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Opinion >  Column

Eye on Boise: Otter cautious about potential conflicts of interest

There was an odd moment late in last week’s Land Board meeting, when the board had gone through a consultant’s recommendations on how to better manage the state endowment’s land assets.

The recommendations include steps to bring more professional management to the endowment’s land investment portfolio. The consultant, Callan Associates, also recommends Idaho prudently divest its portfolio of commercial property; hire new staff at the state Department of Lands; and extend its contract with Callan Associates for four years at $145,000 a year.

As that last recommendation was presented, Gov. Butch Otter, who chairs the state Land Board, interrupted with this question: “Can you tell me if Callan Associates and any of its principals donated to any member of this board’s campaign?”

Janet Becker-Wold, the lead presenter of the consultant’s report who was on the phone for the meeting, responded, “I didn’t. Sally didn’t.” That referred to her co-author, Sally Haskins.

Idaho Secretary of State Ben Ysursa, who is retiring, said, “I know they didn’t give to my campaign, I’ll tell ya that.”

Otter asked Attorney General Lawrence Wasden if anyone who did receive such a donation would need to abstain from a vote on extending the consulting agreement. Wasden said not necessarily. “The procedure would be, give notice to the board of the potential conflict,” he said. “I’m not aware of any of ’em that have donated to my campaign – I’m just not that popular.”

State schools Superintendent Tom Luna said, “If there’s any question in anyone’s mind, then although it’s not required, there’s nothing preventing us from doing an RFP process. It takes longer, but if there’s any question, that would be a process that I think would be more than fair.”

Otter responded, “I apologize for not being able to tell you if a donation was made to my individual campaign. I don’t want to delay the process here, but at the same token, I think it should be of concern to each of us.”

Ysursa noted that the state already issued a request for proposals for the Callan consulting contract. Tongue in cheek, he said, “And I believe there was a plethora of candidates who submitted their proposals – we had one.”

At the board’s request, Betsie Kimbrough, election worker in the Idaho secretary of state’s office, checked the campaign finance donation records. “I don’t find them contributing to anybody,” she reported. “I searched the whole database for every candidate.”

Callan Associates is based in San Francisco, was formed as an employee-owned investment consulting firm in 1973, and now also has offices in Chicago, Denver, Atlanta and New Jersey. Ron Peyton of San Francisco is its chairman and CEO.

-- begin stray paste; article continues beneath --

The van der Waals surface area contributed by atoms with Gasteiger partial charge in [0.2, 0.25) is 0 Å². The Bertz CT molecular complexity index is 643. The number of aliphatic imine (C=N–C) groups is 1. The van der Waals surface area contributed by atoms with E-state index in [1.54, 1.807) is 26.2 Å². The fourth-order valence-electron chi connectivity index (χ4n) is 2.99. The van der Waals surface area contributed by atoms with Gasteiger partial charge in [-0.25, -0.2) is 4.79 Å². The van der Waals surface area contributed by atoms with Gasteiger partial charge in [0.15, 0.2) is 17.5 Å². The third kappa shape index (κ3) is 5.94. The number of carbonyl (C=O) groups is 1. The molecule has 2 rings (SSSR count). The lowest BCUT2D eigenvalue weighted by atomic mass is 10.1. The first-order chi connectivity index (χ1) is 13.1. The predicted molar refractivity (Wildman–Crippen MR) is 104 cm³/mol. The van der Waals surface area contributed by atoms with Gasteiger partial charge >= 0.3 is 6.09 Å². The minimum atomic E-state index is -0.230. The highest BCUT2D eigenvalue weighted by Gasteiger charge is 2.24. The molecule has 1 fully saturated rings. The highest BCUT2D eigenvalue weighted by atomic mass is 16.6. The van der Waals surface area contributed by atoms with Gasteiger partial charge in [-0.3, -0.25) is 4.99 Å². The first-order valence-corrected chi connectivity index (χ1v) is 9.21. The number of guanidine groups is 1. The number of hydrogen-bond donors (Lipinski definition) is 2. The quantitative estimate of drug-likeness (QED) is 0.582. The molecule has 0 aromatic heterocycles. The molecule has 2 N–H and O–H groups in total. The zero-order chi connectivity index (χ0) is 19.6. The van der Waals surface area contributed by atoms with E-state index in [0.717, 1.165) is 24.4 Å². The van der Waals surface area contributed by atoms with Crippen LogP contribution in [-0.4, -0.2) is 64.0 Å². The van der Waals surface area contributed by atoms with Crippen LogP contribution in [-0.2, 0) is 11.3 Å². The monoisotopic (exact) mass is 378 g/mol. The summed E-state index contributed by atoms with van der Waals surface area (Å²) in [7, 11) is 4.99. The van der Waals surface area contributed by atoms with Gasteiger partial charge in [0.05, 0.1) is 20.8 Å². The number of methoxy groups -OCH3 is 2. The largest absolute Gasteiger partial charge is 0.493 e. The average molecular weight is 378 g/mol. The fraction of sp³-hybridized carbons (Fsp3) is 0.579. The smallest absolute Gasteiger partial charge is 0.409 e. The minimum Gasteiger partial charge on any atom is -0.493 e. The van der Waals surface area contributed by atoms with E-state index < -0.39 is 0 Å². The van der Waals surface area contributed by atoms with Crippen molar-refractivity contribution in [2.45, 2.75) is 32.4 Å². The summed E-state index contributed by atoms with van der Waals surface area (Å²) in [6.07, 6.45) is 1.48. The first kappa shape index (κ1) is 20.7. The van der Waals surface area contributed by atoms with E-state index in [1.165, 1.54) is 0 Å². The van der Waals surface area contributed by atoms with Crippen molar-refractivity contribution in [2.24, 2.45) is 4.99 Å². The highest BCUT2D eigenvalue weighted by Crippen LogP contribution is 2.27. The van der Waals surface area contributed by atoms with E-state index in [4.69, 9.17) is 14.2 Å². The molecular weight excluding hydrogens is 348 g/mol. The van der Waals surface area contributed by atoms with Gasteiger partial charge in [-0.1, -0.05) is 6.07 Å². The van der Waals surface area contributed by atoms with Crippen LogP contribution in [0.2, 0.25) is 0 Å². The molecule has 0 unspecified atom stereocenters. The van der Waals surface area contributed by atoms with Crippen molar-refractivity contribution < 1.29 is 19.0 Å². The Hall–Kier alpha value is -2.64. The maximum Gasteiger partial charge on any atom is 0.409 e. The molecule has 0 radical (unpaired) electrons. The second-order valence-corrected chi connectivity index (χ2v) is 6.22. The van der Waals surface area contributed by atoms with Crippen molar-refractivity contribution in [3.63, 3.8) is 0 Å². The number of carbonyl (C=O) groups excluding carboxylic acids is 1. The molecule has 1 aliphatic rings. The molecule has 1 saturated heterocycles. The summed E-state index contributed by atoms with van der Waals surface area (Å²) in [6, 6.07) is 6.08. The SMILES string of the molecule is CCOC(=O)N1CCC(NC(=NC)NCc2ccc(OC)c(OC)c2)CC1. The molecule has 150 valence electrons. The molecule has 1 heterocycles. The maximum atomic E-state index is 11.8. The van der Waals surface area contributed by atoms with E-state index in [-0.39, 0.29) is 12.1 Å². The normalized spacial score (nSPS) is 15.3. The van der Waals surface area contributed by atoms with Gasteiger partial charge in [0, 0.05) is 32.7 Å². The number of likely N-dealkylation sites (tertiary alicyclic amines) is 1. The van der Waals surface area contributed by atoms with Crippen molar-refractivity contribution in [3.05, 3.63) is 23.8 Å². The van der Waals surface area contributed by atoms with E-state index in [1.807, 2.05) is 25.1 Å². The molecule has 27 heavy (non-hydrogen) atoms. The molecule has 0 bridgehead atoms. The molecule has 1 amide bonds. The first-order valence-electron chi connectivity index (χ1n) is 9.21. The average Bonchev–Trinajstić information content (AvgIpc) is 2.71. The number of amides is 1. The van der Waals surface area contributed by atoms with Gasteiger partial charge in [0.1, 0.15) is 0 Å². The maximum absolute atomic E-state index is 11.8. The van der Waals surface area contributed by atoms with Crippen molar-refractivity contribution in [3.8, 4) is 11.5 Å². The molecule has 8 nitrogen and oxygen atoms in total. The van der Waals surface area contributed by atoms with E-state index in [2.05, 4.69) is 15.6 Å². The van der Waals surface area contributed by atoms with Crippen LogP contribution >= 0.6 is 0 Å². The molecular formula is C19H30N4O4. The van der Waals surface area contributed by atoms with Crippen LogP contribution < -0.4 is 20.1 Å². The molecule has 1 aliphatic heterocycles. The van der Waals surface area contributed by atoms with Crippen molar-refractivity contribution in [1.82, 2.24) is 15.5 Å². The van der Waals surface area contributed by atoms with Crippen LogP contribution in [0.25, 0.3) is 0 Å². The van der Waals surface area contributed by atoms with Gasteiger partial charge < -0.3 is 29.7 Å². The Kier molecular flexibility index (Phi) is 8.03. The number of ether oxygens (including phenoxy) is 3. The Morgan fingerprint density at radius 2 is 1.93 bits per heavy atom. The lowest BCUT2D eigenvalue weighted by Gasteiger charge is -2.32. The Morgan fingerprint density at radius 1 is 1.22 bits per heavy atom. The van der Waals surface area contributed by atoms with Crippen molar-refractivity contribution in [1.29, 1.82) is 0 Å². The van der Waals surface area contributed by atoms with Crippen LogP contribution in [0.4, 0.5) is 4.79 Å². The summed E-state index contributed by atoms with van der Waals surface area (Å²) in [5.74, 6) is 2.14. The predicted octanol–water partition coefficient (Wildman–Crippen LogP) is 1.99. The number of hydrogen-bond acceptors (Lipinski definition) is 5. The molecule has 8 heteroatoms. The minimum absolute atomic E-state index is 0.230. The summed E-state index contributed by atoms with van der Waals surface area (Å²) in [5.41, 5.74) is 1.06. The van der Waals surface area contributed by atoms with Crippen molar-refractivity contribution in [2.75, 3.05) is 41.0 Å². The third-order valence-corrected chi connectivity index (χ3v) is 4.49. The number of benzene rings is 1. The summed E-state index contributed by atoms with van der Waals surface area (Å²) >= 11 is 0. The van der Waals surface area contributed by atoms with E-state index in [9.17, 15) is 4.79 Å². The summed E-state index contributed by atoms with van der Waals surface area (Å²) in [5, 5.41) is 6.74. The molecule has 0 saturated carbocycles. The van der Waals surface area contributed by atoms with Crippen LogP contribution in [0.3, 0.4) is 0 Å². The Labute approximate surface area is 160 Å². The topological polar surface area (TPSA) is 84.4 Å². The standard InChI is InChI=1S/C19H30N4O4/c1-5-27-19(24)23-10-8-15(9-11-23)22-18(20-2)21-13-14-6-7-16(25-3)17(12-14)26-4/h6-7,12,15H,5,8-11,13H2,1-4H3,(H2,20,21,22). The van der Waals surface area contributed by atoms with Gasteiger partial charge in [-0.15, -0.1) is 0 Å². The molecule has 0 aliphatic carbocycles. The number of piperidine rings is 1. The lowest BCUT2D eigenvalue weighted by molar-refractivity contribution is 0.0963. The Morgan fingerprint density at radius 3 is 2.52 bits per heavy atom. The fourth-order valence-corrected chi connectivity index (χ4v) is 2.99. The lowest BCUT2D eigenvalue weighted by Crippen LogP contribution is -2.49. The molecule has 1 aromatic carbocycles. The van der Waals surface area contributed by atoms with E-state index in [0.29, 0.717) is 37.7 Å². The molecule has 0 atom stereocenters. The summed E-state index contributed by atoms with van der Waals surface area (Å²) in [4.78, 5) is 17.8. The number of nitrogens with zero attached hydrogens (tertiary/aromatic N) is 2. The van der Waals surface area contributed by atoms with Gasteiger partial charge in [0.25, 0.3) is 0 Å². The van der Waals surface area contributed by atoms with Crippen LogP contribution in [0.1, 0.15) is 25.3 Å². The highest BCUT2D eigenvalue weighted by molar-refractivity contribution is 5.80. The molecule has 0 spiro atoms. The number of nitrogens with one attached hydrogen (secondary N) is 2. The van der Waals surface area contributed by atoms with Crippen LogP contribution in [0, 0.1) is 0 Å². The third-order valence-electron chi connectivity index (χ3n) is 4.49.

Cabin site auction plan approved

Plans for additional auctions of state endowment-owned cottage sites on Priest and Payette lakes won approval of the Land Board at its December meeting, calling for 60 lots a year to be auctioned for the next three years.

A random drawing, conducted by the Idaho Lottery, was made from among all those leasing lots who want their lots to go into the auctions. Priority order numbers were assigned to each lot, letting them know in which order each would come up for auction. At auction, the current lessees can bid on the land under their cabins, as can others; the vast majority so far have sold for the appraised value to the current lessee. So far, Idaho has auctioned off 31 cottage sites at Payette Lake and 59 at Priest Lake.

There were actually 278 lake lot lessees interested in auctions and issued numbers – 72 percent of the 385 state lots at the two lakes. Only 180 are scheduled for auction over the next three years. If a lot comes up for auction and the lessee isn’t ready to proceed, the next number on the list moves up. The proceeds from the auctions go largely to the state’s permanent endowment fund for schools.

Sandahl named state fire marshal

Knute Sandahl has been named Idaho’s new state fire marshal, replacing former Fire Marshal Mark Larson, who retired in October. “He brings a wealth of experience and industry knowledge to his new position, and I am confident that he will continue to do an outstanding job in his new role,” state Insurance Director Bill Deal said. Sandahl is currently the chief deputy fire marshal; he’s been with the state fire marshal’s office since 2006 and has had a 31-year career in fire safety.

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